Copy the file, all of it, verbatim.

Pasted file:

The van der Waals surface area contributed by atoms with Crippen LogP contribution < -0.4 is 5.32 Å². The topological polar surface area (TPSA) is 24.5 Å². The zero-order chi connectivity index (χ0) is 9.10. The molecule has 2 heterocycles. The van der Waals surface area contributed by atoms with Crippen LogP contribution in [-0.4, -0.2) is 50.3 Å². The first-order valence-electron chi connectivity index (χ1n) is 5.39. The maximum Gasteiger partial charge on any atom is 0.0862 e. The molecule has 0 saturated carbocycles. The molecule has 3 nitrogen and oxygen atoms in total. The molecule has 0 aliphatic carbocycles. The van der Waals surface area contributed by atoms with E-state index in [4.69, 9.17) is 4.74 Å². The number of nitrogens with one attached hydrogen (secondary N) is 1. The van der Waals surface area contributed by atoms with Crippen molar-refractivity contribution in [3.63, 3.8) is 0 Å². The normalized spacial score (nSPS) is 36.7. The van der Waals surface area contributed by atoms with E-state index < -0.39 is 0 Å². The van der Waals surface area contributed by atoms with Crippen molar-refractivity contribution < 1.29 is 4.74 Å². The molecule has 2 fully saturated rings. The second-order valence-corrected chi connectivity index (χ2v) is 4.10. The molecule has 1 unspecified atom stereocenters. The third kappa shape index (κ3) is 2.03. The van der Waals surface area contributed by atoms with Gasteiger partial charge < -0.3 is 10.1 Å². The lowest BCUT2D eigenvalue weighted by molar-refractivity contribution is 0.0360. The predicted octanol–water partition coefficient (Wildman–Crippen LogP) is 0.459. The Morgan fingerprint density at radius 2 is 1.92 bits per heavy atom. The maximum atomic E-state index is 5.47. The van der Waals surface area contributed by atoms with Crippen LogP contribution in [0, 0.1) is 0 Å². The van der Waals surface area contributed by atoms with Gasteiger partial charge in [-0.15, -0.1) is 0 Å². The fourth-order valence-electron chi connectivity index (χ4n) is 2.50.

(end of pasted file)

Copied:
The van der Waals surface area contributed by atoms with Crippen LogP contribution < -0.4 is 5.32 Å². The topological polar surface area (TPSA) is 24.5 Å². The zero-order chi connectivity index (χ0) is 9.10. The molecule has 2 heterocycles. The van der Waals surface area contributed by atoms with Crippen LogP contribution in [-0.4, -0.2) is 50.3 Å². The first-order valence-electron chi connectivity index (χ1n) is 5.39. The maximum Gasteiger partial charge on any atom is 0.0862 e. The molecule has 0 saturated carbocycles. The molecule has 3 nitrogen and oxygen atoms in total. The molecule has 0 aliphatic carbocycles. The van der Waals surface area contributed by atoms with E-state index in [4.69, 9.17) is 4.74 Å². The number of nitrogens with one attached hydrogen (secondary N) is 1. The van der Waals surface area contributed by atoms with Crippen molar-refractivity contribution in [3.63, 3.8) is 0 Å². The normalized spacial score (nSPS) is 36.7. The van der Waals surface area contributed by atoms with E-state index < -0.39 is 0 Å². The van der Waals surface area contributed by atoms with Crippen molar-refractivity contribution < 1.29 is 4.74 Å². The molecule has 2 fully saturated rings. The second-order valence-corrected chi connectivity index (χ2v) is 4.10. The molecule has 1 unspecified atom stereocenters. The third kappa shape index (κ3) is 2.03. The van der Waals surface area contributed by atoms with Gasteiger partial charge < -0.3 is 10.1 Å². The lowest BCUT2D eigenvalue weighted by molar-refractivity contribution is 0.0360. The predicted octanol–water partition coefficient (Wildman–Crippen LogP) is 0.459. The Morgan fingerprint density at radius 2 is 1.92 bits per heavy atom. The maximum atomic E-state index is 5.47. The van der Waals surface area contributed by atoms with Crippen LogP contribution in [0, 0.1) is 0 Å². The van der Waals surface area contributed by atoms with Gasteiger partial charge in [-0.15, -0.1) is 0 Å². The fourth-order valence-electron chi connectivity index (χ4n) is 2.50.